SALT LAKE CITY, Utah, Dec. 3, 2018 (Gephardt Daily) — Attorney Ross “Rocky” Anderson spent Tuesday afternoon racing to draft and file one or more lawsuits against the medical cannabis replacement bill signed into law Monday night in place of the voter-approved Proposition 2.
The proposition, which won in the November election, provided for patient access to medical marijuana. The replacement places numerous restrictions on access to medical cannabis for the patients Proposition 2 was created to help.
“The action yesterday by the Legislature not only did tremendous damage for tens of thousands of people whose suffering can be relieved by medical cannabis, but it also demonstrated tremendous contempt for the democratic process provided by the Utah Constitution,” Anderson told Gephardt Daily.
“It is the height of arrogance and contempt toward this aspect of direct democracy provided for by Utah’s Constitution for the governor to call a special session at the earliest possible time after the effective date of the initiative statute to emasculate the protections for access to medical cannabis as provided in Proposition 2.”
Anderson said he will file an action answering the “disregard by the Legislature of the initiative passed by the majority of the voters in the last election,” he said.
“We’ll also likely be challenging the control and interference with the functions of government by the LDS Church in its blatant orchestration of a campaign to defeat Proposition 2, then — having lost — to have its way with the Legislature.”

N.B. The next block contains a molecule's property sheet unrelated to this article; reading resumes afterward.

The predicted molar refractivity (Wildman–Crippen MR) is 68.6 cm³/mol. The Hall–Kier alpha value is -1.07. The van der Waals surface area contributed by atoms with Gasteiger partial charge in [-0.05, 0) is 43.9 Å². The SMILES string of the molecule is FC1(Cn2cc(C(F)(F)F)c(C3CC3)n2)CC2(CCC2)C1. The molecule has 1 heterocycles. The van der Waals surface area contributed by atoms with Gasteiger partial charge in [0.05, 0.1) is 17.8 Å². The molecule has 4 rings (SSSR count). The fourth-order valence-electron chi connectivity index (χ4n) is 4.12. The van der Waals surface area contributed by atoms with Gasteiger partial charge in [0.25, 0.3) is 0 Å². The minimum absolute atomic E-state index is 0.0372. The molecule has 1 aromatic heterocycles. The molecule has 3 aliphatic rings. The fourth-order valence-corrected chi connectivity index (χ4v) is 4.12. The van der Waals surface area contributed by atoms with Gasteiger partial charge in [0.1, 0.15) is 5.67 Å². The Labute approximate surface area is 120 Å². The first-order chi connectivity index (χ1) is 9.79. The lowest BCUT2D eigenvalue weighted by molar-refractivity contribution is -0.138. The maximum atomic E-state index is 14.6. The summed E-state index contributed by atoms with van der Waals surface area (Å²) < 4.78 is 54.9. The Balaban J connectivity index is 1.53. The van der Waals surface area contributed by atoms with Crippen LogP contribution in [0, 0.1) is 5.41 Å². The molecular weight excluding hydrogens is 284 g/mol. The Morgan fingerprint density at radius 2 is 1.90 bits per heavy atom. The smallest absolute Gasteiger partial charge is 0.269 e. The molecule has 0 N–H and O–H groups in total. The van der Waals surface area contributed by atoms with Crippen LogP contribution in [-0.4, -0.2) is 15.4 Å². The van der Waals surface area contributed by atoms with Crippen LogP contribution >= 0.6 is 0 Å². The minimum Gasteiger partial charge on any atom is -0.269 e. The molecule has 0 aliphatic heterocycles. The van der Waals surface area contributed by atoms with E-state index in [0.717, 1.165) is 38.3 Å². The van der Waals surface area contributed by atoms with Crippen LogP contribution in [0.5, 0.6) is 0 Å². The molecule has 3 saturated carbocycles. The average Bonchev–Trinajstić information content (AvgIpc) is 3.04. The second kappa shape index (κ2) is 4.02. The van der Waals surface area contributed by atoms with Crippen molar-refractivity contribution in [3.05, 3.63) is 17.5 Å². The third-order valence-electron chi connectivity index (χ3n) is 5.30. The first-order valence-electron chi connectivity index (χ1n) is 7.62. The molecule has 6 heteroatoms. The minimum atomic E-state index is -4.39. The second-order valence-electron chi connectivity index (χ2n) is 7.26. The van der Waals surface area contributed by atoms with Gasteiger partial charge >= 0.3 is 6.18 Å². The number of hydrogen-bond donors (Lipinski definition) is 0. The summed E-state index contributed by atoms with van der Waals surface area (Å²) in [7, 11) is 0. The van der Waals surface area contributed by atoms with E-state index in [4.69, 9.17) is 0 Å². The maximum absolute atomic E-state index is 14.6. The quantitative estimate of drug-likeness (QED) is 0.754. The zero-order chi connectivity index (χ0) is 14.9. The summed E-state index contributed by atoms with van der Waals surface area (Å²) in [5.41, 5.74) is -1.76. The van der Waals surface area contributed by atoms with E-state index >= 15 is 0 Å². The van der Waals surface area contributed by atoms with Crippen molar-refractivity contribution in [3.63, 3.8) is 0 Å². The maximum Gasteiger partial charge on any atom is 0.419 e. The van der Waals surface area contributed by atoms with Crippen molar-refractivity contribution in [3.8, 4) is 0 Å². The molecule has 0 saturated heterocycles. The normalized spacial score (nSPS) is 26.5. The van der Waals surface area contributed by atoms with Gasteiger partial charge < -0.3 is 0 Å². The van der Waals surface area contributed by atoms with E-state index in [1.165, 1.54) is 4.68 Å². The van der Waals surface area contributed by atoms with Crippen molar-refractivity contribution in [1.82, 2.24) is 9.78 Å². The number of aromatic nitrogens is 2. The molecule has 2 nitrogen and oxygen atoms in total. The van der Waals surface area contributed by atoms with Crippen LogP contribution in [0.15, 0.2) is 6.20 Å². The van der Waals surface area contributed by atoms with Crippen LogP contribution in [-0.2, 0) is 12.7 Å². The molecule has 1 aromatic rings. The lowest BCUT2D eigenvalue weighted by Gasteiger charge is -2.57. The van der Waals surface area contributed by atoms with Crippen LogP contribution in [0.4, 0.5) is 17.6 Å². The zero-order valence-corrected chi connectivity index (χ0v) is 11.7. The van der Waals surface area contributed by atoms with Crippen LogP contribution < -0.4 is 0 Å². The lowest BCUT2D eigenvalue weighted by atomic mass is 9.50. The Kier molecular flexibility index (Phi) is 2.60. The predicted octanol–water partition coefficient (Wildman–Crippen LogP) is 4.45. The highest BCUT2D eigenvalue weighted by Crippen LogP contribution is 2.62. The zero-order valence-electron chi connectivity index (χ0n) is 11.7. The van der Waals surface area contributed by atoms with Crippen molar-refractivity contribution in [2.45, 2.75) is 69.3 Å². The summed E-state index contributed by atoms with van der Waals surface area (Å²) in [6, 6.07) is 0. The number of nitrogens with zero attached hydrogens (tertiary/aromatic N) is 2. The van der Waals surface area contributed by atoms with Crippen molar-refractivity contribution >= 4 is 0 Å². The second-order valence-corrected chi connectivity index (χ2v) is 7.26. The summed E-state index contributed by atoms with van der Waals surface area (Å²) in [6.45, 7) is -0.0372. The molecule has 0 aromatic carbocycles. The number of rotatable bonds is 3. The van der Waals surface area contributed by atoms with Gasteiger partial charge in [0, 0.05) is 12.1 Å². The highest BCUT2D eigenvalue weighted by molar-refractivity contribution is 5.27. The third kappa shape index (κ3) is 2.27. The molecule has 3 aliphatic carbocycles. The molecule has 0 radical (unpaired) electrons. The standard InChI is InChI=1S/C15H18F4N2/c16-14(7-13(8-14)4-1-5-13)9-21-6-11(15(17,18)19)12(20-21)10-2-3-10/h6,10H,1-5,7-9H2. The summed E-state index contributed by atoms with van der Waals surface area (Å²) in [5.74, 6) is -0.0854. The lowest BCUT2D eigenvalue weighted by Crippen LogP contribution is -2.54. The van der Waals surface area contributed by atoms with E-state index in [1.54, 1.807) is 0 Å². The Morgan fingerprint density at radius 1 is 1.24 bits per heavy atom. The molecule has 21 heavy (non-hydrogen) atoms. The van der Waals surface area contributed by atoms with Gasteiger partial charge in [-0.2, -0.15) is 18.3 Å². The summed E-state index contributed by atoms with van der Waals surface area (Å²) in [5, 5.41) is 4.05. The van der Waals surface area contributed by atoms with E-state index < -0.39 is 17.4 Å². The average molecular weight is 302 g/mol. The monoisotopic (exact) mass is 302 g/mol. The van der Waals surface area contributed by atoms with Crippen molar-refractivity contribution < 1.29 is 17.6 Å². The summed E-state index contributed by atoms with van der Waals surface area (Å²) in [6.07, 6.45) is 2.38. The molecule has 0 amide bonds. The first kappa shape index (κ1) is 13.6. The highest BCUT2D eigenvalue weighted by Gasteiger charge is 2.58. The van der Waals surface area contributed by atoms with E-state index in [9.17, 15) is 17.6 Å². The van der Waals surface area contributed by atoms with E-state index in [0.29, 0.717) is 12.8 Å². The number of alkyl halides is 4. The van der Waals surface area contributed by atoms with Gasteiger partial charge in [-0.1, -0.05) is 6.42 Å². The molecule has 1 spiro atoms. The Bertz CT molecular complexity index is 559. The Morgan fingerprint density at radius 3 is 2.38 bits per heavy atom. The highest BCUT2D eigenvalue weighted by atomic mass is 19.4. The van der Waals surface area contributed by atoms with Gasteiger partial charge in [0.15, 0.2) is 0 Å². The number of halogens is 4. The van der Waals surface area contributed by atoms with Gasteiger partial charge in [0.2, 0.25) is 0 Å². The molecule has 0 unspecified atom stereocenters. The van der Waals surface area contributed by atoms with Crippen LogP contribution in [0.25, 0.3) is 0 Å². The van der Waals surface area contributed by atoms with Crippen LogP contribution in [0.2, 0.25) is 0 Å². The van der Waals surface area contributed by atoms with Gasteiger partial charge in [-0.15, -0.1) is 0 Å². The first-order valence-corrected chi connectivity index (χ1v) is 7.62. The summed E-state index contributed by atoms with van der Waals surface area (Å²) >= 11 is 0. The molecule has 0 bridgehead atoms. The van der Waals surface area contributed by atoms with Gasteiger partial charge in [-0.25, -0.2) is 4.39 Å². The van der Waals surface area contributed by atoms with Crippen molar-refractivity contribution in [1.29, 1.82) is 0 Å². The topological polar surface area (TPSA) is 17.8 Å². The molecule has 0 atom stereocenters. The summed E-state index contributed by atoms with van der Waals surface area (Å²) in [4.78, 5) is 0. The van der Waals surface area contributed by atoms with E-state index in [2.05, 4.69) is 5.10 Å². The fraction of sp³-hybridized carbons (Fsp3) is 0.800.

The Church of Jesus Christ of Latter-day Saints opposed the passage of Proposition 2, and was invited to contribute input when Governor Gary Herbert called a special session to craft a compromise bill to replace the proposition voters approved.
“No matter what happens, in the long run, the Church and its minions in the Utah Legislature are going to be the real losers, because they have just ratcheted up immensely the level of resentment by people both in and out of the Church with its heavy-handed tactics and significant disregard for the relief that medical cannabis has to offer for so many people.”
Anderson, who served as Salt Lake City’s mayor from 2000 to 2007, has been representing multiple clients seeking access to cannabis for medical treatment. They include:
TRUCE (Together for Responsible Use and Cannabis Education), a nonprofit
organization focused on educating the community and stakeholders about the legitimacy of cannabis therapeutics.
The Epilepsy Association of Utah, a nonprofit organization dedicated to providing
opportunities for its members to live more normalized lives while managing their epilepsy.
Doug Rice, a retired paramedic-captain, cancer survivor and caregiver to an adult
special-needs daughter, who suffers from Angelman’s Syndrome and epilepsy and uses cannabis to control her seizures.
Christine Stenquist, a brain tumor survivor, mother of four, and cannabis advocate.